Last weekend, on the eve of Breast Cancer Awareness month and, coincidentally, the five year anniversary of my being diagnosed with bilateral (both sides) breast cancer, I put on my running shoes and got myself down to a 10k race here in Georgia where I now live. It was not a race for the “cure,” nor any race with breast cancer attached to its name. It was just a race for fun. But for me, a young survivor, it had everything to do with breast cancer and more.You see, I love to run. In fact, I have been running since I was 19. I ran the NYC Marathon at 22. I ran to rejuvenate my body after having babies. I ran through chemotherapy. I ran soon after my double breast reconstruction. Running is my Sunday morning church and the one constant in my lifelong struggle to feel well. In between an endless parade of visits to doctors and specialists in the quest to pinpoint a lifelong battle with why I simply feel lousy more days than not, I run.
But I will not run, race, or even walk for the “Cure.”
Please don’t misunderstand. I am grateful for the enormous advances in breast cancer treatment that freed me from a dire fate, and grateful to the millions of women and family members who perished, suffered or lost loved ones to this horrid disease, and have fought for increased funding for research and treatment. But in an era when premenopausal breast cancer, including pregnancy onset breast cancer, as well as many other serious diseases, are on the rise, it is simply unacceptable to me to push the “the cure” without at least an equal emphasis on PREVENTION. It is unacceptable to me to not do more to stem this growing epidemic and to prevent more victims from being claimed in the first place.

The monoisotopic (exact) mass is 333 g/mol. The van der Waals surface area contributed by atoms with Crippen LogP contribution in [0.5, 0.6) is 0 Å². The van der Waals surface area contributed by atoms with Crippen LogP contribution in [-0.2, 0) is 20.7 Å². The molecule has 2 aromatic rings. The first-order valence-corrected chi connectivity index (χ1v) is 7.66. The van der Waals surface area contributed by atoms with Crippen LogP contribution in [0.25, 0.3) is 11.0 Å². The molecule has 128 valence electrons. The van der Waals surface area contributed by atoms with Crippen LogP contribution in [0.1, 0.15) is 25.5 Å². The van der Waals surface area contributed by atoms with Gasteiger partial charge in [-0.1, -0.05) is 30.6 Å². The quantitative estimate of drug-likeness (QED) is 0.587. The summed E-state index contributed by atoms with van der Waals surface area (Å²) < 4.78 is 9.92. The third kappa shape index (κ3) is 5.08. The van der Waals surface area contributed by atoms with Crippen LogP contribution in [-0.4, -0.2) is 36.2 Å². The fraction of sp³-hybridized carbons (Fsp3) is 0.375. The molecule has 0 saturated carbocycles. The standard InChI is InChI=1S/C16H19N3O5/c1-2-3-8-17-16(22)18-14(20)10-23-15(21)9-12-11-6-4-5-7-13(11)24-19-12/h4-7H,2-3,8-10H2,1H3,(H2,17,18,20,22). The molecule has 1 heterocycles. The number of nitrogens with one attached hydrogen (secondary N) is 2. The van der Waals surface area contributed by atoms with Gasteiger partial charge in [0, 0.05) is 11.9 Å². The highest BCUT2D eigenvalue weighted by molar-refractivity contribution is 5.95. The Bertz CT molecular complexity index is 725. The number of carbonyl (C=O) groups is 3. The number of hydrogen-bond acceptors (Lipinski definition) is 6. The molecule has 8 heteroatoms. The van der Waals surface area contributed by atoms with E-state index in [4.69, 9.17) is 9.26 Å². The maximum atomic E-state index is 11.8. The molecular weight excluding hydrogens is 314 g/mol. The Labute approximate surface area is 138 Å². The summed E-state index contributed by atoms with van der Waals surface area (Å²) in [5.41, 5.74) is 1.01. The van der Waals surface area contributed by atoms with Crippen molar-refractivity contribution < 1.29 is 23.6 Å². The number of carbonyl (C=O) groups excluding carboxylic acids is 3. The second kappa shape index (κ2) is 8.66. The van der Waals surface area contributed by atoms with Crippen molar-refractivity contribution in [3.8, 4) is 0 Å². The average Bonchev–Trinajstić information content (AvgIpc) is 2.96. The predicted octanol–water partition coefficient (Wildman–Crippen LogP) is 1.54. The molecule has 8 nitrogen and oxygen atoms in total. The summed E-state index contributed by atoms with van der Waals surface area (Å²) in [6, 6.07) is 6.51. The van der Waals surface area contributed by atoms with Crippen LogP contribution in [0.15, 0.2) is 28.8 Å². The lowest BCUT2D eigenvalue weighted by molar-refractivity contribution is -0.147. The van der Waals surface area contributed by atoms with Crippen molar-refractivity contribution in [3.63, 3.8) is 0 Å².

Having lived through this ordeal at age 37 with a 2 and 5 year old at home, I am not afraid to take this position: the Cure is not enough; we need both treatment AND prevention. And that means awareness and action beyond the monthly self-exam for breast cancer, regular visits to the doctor, and yearly mammograms (which are more properly classed as detection than prevention). It means an unrelenting focus on ensuring and educating about real food (whole, unprocessed, organic, fresh and local at best), clean air, clean water, toxin-free products for home and body, and exercise among other things, and it includes emphasizing the miracle milk that jump starts it all! The evidence is clear that breast tissue is less susceptible to aberrations if you exclusively breastfeed: Breastfeeding is associated with a lower risk (a whopping 59%!!) of breast cancer in women who have a family history of the disease and at least a 28% reduction for those without one (me). And it lowers your breastfed baby girl’s lifetime risk getting breast cancer by 25% ! Sadly, millions of people have never even heard of this. Public service campaigns are often outmarketed by industries that are driven by the need to increase profits for shareholders, not by an interest in advancing health. Even more sad that we live at a time when more moms than ever want to breastfeed (86%)– many motivated by wanting to protect themselves and their children from the myriad diseases and conditions linked with non-breastfeeding — but are being prevented from succeeding by the Booby Traps.